Review: Director Chris Hope on Hatsumi at PEN Picks

By | February 21, 2014 at 10:29 am | No comments | Blog | Tags: , , , , ,

On Feb.10, 2014, PEN Canada opened the PEN Picks series presented in partnership with Hot Docs, at which four celebrated authors were invited to present a documentary of their choice. Dr. Vincent Lam’s selection, Hatsumi follows director Chris Hope as he retraces his grandmother’s experience of being interned with other Japanese Canadian citizens during World War II. In this blog, Hope describes how a post-screening Q&A demonstrated the value of Hatsumi.

Hatsumi: A message from those whose voices were taken away

Chris Hope

Chris Hope

I’m still not entirely sure whether he was joking.

A gentleman took the microphone during the recent Q&A following the PEN Picks screening of my film Hatsumi and quoted my claim that the internment of Japanese Canadians during World War II ruined the lives of many in the Japanese Canadian community. He then went on to note that he thought the $21,000 redress paid by the Canadian government to Japanese Canadians affected by the internment was “fair” because Hatsumi seemed to demonstrate to him that no lives were actually ruined by the internment.

That sent a shockwave through the audience.

Although individuals are typically compassionate on learning the details regarding the internment, Mr. audience member’s reaction is all too common. I’d like to think that he was reading from a script intended to provoke a lively debate, but that was clearly not the case.

Hot Docs programmer Robin Smith stands on stage with Chris Hope as they take audience questions.

Hot Docs programmer Robin Smith and Hope take questions from the audience.

I explained that I thought the historical elements of the film were quite clear in demonstrating that, yes indeed, the treatment of the Japanese Canadian population at the hands of the Canadian government did demonstrate a willful intent to destroy lives. I pointed out the fact that the individual perseverance that led to an astonishing lack of bitterness in the Japanese Canadian community after the War shouldn’t be confused with any possible justification for the racist, arbitrary, and cruel acts the Canadian government perpetrated against the Japanese Canadian population until well after the War (the Japanese Canadian population that had largely been based in Vancouver prior to the War was forbidden from returning east of the Rocky Mountains until 1949).

Next, a woman in the audience raised her hand, took the floor microphone, and responded directly. She said she considers herself a child of the internment. Her father had been so deeply affected by the internment that he committed suicide after the War, leaving his young family to cope for themselves. That was a heavy moment. There was no response.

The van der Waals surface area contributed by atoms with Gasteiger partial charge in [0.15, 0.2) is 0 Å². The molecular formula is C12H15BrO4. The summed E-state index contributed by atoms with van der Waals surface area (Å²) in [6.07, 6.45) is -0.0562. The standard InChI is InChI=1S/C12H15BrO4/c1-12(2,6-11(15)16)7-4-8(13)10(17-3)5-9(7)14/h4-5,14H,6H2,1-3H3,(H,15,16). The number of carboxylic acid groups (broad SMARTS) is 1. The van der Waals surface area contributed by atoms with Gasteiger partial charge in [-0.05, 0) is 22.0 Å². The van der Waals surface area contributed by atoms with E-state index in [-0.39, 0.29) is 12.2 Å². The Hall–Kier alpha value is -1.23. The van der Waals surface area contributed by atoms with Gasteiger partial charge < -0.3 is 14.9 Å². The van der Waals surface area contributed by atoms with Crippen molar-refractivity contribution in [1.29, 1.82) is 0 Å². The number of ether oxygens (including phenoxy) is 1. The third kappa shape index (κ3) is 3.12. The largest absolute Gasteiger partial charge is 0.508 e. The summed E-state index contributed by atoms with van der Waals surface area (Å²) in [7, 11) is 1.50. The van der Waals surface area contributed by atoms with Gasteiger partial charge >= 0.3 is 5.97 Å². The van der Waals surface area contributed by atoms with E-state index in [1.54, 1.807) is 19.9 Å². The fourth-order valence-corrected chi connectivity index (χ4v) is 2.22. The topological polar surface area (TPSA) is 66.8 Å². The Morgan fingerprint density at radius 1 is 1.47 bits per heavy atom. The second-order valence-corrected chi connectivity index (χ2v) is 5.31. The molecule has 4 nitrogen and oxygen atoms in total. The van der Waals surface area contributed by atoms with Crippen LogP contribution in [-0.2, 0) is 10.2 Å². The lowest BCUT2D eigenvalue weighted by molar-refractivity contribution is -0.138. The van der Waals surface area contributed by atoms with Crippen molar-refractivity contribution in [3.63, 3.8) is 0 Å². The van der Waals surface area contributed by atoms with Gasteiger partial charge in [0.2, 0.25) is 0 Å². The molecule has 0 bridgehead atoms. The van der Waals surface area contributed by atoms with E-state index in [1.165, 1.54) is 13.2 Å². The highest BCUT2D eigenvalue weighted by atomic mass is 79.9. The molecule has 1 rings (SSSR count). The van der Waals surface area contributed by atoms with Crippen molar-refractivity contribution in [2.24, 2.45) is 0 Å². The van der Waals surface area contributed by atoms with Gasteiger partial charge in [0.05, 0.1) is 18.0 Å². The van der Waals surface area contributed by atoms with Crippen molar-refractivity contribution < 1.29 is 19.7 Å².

Although the initial comment was enraging at first, after spending years assembling the film for the purpose of driving home a strong, and hopefully universal message of anti-discrimination, the exchange underlined the vital importance of the mission: I am here to perpetuate the message of those whose voices were taken away and to warn future generations that it is our duty as Canadians to ensure that nothing like the Japanese Canadian internment ever happens again.

I am here to perpetuate the message of those whose voices were taken away and to warn future generations that it is our duty as Canadians to ensure that nothing like the Japanese Canadian internment ever happens again.

My goal in making the film was to provide future generations of educators with media that would allow them to put a face on a situation that, to date, has typically been at best recounted in the third person – if at all. It took me twelve years and a remarkable amount of community support to complete the film. In addition to receiving national distribution, I have now presented Hatsumi in person to more than 10,000 people. The level of engagement generated in Q&A sessions about the film and the internment never ceases to amaze and encourage me.

Thank you PEN Canada, and thank you Dr. Vincent Lam for the honour of your “pick”. As our experience at the Q&A for Hatsumi clearly demonstrated, the PEN Picks Film Series provides a critical forum through which audiences are encouraged to discuss and to develop insight into issues that really matter to all Canadians. Thank you too, to Mr. audience member, for coming out to remind us all that there is still work to be done and for personally reinforcing the importance of my telling of my grandmother’s story.

Chris Hope is a lawyer practicing at Cassels, Brock & Blackwell LLP in Toronto, in the areas of business, copyright and entertainment law. His entertainment practice includes assisting clients with a wide range of production, distribution, merchandising and licensing advice regarding the music, film and fashion industries.

In 2013, Hatsumi was a finalist for the prestigious Japan Prize. Hatsumi is Chris’s first film.

PEN Picks continues with selected documentaries presented by Camilla Gibb on March 3, Miriam Toews on March 24, and Linwood Barclay on April 14.

 Photos by Katrina Afonso, headshot courtesy of Chris Hope. You can find more photos from PEN Picks here.

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